06 Dec 2021

"Embarassing": Kildare Cllr lambasts Thanksgiving in Ireland bank holiday suggestion

A cornucopia of food, a common symbol for Thanksgiving. Pic: Jill Wellington via Pixabay

A cornucopia of food, a common symbol for Thanksgiving. Pic: Jill Wellington via Pixabay

A Councillor from Kildare has described the suggestion made by a Galway-based TD to make the US holiday of Thanksgiving into a bank holiday as "embarassing."

It follows the news that an additional bank holiday is being proposed for frontline workers as part of the government's pandemic bonus strategy. 

Social Democrats Cllr Chris Pender quote-tweeted the suggestion mentioning Thanksgiving, which was originally made by Fine Gael's Ciaran Cannon.

The Newbridge politician said: "This is embarrassing, honestly just another attempt from FG to celebrate the British colonising and slaughtering people."

"Can't celebrate the black and tans I know lads let's go further back and to another country no one will notice."

Cllr Pender's latter comment appears to be a sly reference to Fine Gael controversially unveiled plans to commemorate English Black and Tans troops at a ceremony in January 2020.

The commemoration was later cancelled following public outcry.

Cllr Pender previously suggested on his official Twitter account that the bank holiday should commemorate St Brigid's Day or the Celtic holiday of Imbolc.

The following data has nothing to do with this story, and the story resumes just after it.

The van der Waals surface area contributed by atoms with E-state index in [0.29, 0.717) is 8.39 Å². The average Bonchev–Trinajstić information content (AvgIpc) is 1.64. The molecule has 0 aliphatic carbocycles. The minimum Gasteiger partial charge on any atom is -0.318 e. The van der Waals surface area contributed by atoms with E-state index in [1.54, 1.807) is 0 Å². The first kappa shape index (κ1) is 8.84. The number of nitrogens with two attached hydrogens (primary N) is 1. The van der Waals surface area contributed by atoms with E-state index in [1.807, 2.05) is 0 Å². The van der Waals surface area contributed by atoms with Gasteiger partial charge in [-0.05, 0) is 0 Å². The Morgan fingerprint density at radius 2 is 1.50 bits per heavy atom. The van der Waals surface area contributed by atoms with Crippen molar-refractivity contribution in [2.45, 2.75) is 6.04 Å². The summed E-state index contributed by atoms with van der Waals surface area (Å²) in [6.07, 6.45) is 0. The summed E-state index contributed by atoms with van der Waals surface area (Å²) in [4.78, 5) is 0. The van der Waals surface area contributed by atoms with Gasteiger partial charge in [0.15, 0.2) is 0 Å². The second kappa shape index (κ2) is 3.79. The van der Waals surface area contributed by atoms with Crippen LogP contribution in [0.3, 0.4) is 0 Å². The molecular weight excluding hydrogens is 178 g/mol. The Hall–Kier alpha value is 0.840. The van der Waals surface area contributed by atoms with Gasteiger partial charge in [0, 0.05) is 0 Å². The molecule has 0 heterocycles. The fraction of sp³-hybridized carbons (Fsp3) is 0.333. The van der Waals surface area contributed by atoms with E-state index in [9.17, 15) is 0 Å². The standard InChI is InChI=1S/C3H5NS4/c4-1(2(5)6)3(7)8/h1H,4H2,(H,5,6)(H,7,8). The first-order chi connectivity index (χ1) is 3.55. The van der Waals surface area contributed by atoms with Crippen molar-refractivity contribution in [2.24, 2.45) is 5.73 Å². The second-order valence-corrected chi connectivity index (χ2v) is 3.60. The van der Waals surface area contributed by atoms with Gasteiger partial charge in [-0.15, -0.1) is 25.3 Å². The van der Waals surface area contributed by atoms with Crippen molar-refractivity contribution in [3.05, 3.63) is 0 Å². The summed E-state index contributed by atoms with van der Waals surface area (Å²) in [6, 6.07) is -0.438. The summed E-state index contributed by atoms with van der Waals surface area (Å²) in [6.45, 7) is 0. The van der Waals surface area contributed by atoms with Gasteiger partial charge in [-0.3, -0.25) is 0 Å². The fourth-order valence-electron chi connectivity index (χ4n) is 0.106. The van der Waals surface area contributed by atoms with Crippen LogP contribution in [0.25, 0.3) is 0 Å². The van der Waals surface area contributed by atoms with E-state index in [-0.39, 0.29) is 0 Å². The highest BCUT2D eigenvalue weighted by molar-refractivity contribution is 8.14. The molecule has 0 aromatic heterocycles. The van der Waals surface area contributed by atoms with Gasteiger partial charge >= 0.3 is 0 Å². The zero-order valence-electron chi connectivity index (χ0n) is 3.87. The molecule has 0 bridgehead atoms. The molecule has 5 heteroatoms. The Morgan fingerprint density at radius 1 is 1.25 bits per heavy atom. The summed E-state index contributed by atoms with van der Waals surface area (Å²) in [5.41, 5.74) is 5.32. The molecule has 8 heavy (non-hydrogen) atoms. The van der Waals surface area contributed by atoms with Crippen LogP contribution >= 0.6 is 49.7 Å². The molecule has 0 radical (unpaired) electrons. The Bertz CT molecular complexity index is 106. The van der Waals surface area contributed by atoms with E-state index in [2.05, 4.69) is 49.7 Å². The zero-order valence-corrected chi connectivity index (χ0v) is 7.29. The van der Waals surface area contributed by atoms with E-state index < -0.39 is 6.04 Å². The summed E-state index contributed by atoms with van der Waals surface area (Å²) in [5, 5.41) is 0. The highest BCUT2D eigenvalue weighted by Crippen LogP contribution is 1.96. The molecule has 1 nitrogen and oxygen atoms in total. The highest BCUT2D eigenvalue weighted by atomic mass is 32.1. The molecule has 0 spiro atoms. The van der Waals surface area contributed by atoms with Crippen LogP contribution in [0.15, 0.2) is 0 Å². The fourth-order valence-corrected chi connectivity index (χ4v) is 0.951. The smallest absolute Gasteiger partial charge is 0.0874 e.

He explained: "Not that I care all to much about bank Holidays because regardless of the job I've been in I've always had to work them, But why not St Brigids Day/Imbolc which as I've said before allows for the celebration of something that represents both Pre Christian & Post Christian Ireland."

"Not to mention we already have a holiday around Samhain, Yule, Bealtaine and Eostre. Lithá and Lughnásádh are kinda covered Imbolc and Mabon are the only points on the Celtic calendar we don't have holidays for so if we want to celebrate heritage why not pre Christian heritage?" he added.

Thanksgiving takes place on the last Thursday of November each year and is modeled on a 1621 feast shared by the English colonists (Pilgrims) of Plymouth and the Wampanoag people as a result of a successful harvest.

While it continues to be a popular holiday in the US, it nevertheless has drawn criticism over the years, with many claiming that it serves as a celebration of the conquest of Native Americans by European settlers.

Both Imbolc and St Brigid's Day take place on February 1.

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